So what now? Wait 3 hours for the next bus? Not in Mexico, once it was determined that we had been given false information......yes we both tattled on the guy, another bus was pulled out of the parking lot and we got a private bus trip to Cuauhtemoc. Seriously. Not sure if this would have happened if the Mexican couple had not been there as well, but I do know this would never have happened in Canada regardless of why you missed the bus.

The reason for taking the bus up was to see the new road to Durango and the world's highest suspension bridge but as it turned out we passed through in the dark, which I knew, but passing during the day met arriving too early in the morning (or too late at night) for my family to pick me up at the other end. My destination is not Cuauhtemoc but a small town called Rubio. However I did see the bridge because it is lit up nicely, I just didn't get pictures so I stole these off the internet. It is beautiful at night too, well worth the trip. It's like seeing the Eiffel tower at night, it's beautiful during the day but almost magical at night, as is this bridge. Had this been a sightseeing trip I would have made  the trip in 2 or 3 days but it wasn't, I was in a hurry to get there. I had left this trip to the very end of my stay in Mexico and was in a hurry to get back to the Island to spend my last days there. This happens to me very year, once I get settled on the Island I don't want to leave, I want to travel around and see things but I just can't leave. I've stayed too long, become too attached (different story).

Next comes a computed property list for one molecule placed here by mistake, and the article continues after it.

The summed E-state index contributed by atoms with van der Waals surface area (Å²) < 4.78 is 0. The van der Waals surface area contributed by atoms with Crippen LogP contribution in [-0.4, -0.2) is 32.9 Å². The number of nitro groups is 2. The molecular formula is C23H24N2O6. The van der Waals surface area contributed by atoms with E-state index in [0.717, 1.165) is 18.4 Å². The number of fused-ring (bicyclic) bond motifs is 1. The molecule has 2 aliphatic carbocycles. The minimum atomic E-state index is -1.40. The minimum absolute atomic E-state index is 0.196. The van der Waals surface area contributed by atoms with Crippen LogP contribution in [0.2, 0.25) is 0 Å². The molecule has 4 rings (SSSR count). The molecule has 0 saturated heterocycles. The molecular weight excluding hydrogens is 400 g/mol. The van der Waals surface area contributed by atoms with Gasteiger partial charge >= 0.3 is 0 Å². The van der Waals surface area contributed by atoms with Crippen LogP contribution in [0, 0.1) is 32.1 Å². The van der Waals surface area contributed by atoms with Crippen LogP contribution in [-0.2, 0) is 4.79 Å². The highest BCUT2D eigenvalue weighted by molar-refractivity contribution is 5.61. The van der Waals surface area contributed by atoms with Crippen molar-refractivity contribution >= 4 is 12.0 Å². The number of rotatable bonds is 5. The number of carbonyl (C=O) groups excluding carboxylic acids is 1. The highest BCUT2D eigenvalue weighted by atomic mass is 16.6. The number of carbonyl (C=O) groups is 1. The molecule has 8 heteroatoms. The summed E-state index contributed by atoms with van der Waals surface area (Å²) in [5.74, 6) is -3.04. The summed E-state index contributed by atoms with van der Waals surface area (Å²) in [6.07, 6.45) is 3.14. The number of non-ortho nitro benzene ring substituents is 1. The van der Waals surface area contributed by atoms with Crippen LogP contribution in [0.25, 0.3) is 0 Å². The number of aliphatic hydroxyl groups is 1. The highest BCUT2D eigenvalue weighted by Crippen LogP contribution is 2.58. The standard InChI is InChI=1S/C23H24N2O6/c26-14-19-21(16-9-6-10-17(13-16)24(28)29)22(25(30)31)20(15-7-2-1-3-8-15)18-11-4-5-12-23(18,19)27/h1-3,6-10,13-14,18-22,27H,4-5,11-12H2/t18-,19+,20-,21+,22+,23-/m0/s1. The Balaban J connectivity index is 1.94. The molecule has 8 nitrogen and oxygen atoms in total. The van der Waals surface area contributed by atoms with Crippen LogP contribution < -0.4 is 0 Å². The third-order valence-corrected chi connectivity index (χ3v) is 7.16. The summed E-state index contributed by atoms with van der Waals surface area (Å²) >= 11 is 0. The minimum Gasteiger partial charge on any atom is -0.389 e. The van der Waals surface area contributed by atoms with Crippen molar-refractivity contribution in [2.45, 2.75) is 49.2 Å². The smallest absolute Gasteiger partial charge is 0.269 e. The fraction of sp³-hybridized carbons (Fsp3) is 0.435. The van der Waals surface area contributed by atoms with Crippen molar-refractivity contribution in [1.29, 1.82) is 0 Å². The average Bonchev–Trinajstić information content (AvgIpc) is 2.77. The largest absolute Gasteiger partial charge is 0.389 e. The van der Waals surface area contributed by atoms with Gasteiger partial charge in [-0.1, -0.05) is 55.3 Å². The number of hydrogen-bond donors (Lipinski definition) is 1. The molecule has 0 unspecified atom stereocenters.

The world's highest suspension bridge, It is in the Guinness Book of records

She's a beauty